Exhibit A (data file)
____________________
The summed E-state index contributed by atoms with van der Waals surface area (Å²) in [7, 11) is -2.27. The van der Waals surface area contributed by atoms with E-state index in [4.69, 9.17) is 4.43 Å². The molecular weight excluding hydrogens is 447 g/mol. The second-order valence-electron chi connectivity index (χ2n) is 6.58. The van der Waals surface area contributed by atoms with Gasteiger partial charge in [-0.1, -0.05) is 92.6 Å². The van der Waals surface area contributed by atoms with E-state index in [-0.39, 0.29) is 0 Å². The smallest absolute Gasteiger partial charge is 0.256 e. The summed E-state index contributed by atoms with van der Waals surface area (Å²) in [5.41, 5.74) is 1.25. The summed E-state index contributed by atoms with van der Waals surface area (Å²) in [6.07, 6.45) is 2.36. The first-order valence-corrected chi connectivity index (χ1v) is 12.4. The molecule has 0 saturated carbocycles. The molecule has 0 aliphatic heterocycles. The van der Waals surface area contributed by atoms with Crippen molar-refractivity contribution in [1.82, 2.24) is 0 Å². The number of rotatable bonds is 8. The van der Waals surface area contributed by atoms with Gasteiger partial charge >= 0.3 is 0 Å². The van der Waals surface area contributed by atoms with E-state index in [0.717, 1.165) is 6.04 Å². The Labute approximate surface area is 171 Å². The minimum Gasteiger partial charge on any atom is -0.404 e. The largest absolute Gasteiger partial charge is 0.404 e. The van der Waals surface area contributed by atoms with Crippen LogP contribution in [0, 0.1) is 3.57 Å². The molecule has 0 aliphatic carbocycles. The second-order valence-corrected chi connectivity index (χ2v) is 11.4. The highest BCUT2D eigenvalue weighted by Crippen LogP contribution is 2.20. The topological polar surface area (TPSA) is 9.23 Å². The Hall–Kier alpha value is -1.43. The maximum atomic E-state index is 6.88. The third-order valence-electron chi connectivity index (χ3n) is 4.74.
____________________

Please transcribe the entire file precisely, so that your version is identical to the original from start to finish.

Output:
The summed E-state index contributed by atoms with van der Waals surface area (Å²) in [7, 11) is -2.27. The van der Waals surface area contributed by atoms with E-state index in [4.69, 9.17) is 4.43 Å². The molecular weight excluding hydrogens is 447 g/mol. The second-order valence-electron chi connectivity index (χ2n) is 6.58. The van der Waals surface area contributed by atoms with Gasteiger partial charge in [-0.1, -0.05) is 92.6 Å². The van der Waals surface area contributed by atoms with E-state index in [-0.39, 0.29) is 0 Å². The smallest absolute Gasteiger partial charge is 0.256 e. The summed E-state index contributed by atoms with van der Waals surface area (Å²) in [5.41, 5.74) is 1.25. The summed E-state index contributed by atoms with van der Waals surface area (Å²) in [6.07, 6.45) is 2.36. The first-order valence-corrected chi connectivity index (χ1v) is 12.4. The molecule has 0 saturated carbocycles. The molecule has 0 aliphatic heterocycles. The van der Waals surface area contributed by atoms with Crippen molar-refractivity contribution in [1.82, 2.24) is 0 Å². The number of rotatable bonds is 8. The van der Waals surface area contributed by atoms with Gasteiger partial charge >= 0.3 is 0 Å². The van der Waals surface area contributed by atoms with E-state index in [0.717, 1.165) is 6.04 Å². The Labute approximate surface area is 171 Å². The minimum Gasteiger partial charge on any atom is -0.404 e. The largest absolute Gasteiger partial charge is 0.404 e. The van der Waals surface area contributed by atoms with Crippen LogP contribution in [0, 0.1) is 3.57 Å². The molecule has 0 aliphatic carbocycles. The second-order valence-corrected chi connectivity index (χ2v) is 11.4. The highest BCUT2D eigenvalue weighted by Crippen LogP contribution is 2.20. The topological polar surface area (TPSA) is 9.23 Å². The Hall–Kier alpha value is -1.43. The maximum atomic E-state index is 6.88. The third-order valence-electron chi connectivity index (χ3n) is 4.74.